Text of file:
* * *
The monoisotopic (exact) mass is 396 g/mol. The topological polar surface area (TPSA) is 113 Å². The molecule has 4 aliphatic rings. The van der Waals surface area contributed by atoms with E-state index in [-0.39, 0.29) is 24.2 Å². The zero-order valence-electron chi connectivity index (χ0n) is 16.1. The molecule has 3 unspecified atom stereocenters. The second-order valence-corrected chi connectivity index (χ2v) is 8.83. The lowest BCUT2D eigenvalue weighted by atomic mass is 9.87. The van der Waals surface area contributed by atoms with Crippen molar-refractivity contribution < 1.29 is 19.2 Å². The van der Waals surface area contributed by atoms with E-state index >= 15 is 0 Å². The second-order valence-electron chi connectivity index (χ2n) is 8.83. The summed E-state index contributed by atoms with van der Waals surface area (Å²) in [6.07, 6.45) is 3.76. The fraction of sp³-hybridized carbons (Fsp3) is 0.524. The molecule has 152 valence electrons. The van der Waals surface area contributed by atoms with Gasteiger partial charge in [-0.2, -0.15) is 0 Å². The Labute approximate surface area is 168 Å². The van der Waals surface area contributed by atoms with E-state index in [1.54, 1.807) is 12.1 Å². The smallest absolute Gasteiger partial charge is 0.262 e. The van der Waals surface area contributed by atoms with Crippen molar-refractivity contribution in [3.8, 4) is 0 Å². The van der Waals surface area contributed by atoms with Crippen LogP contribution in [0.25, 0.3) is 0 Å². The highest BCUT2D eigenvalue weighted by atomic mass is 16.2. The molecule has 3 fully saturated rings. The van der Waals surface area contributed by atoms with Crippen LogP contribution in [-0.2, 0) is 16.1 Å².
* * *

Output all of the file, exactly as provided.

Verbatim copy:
The monoisotopic (exact) mass is 396 g/mol. The topological polar surface area (TPSA) is 113 Å². The molecule has 4 aliphatic rings. The van der Waals surface area contributed by atoms with E-state index in [-0.39, 0.29) is 24.2 Å². The zero-order valence-electron chi connectivity index (χ0n) is 16.1. The molecule has 3 unspecified atom stereocenters. The second-order valence-corrected chi connectivity index (χ2v) is 8.83. The lowest BCUT2D eigenvalue weighted by atomic mass is 9.87. The van der Waals surface area contributed by atoms with Crippen molar-refractivity contribution < 1.29 is 19.2 Å². The van der Waals surface area contributed by atoms with E-state index >= 15 is 0 Å². The second-order valence-electron chi connectivity index (χ2n) is 8.83. The summed E-state index contributed by atoms with van der Waals surface area (Å²) in [6.07, 6.45) is 3.76. The fraction of sp³-hybridized carbons (Fsp3) is 0.524. The molecule has 152 valence electrons. The van der Waals surface area contributed by atoms with Gasteiger partial charge in [-0.2, -0.15) is 0 Å². The Labute approximate surface area is 168 Å². The van der Waals surface area contributed by atoms with E-state index in [1.54, 1.807) is 12.1 Å². The smallest absolute Gasteiger partial charge is 0.262 e. The van der Waals surface area contributed by atoms with Crippen molar-refractivity contribution in [3.8, 4) is 0 Å². The van der Waals surface area contributed by atoms with Crippen LogP contribution in [0.25, 0.3) is 0 Å². The highest BCUT2D eigenvalue weighted by atomic mass is 16.2. The molecule has 3 fully saturated rings. The van der Waals surface area contributed by atoms with Crippen LogP contribution in [-0.2, 0) is 16.1 Å².